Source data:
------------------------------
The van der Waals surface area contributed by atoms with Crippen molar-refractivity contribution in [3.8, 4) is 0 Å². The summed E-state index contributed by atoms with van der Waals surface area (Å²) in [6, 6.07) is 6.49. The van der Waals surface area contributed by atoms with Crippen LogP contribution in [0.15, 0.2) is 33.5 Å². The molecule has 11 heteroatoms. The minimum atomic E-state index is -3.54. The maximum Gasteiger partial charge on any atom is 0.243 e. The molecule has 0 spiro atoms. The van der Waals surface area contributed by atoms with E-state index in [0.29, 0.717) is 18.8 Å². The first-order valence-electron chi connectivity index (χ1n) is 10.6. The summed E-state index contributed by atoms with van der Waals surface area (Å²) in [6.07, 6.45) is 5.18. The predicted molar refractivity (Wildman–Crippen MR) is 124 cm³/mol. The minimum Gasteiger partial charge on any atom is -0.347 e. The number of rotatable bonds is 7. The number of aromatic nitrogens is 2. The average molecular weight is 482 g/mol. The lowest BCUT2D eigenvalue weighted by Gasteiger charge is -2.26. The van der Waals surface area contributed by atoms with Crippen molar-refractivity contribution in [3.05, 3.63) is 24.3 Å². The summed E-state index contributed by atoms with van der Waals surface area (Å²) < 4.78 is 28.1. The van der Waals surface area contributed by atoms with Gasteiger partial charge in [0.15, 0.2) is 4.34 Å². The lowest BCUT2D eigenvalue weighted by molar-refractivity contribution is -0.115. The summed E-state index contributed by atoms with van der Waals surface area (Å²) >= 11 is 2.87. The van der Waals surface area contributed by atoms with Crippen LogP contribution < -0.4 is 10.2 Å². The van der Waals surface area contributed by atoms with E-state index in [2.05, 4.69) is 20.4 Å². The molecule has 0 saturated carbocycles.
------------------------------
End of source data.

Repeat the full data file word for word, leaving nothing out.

The van der Waals surface area contributed by atoms with Crippen molar-refractivity contribution in [3.8, 4) is 0 Å². The summed E-state index contributed by atoms with van der Waals surface area (Å²) in [6, 6.07) is 6.49. The van der Waals surface area contributed by atoms with Crippen LogP contribution in [0.15, 0.2) is 33.5 Å². The molecule has 11 heteroatoms. The minimum atomic E-state index is -3.54. The maximum Gasteiger partial charge on any atom is 0.243 e. The molecule has 0 spiro atoms. The van der Waals surface area contributed by atoms with E-state index in [0.29, 0.717) is 18.8 Å². The first-order valence-electron chi connectivity index (χ1n) is 10.6. The summed E-state index contributed by atoms with van der Waals surface area (Å²) in [6.07, 6.45) is 5.18. The predicted molar refractivity (Wildman–Crippen MR) is 124 cm³/mol. The minimum Gasteiger partial charge on any atom is -0.347 e. The number of rotatable bonds is 7. The number of aromatic nitrogens is 2. The average molecular weight is 482 g/mol. The lowest BCUT2D eigenvalue weighted by Gasteiger charge is -2.26. The van der Waals surface area contributed by atoms with Crippen molar-refractivity contribution in [3.05, 3.63) is 24.3 Å². The summed E-state index contributed by atoms with van der Waals surface area (Å²) < 4.78 is 28.1. The van der Waals surface area contributed by atoms with Gasteiger partial charge in [0.15, 0.2) is 4.34 Å². The lowest BCUT2D eigenvalue weighted by molar-refractivity contribution is -0.115. The summed E-state index contributed by atoms with van der Waals surface area (Å²) >= 11 is 2.87. The van der Waals surface area contributed by atoms with Crippen LogP contribution < -0.4 is 10.2 Å². The van der Waals surface area contributed by atoms with E-state index in [2.05, 4.69) is 20.4 Å². The molecule has 0 saturated carbocycles.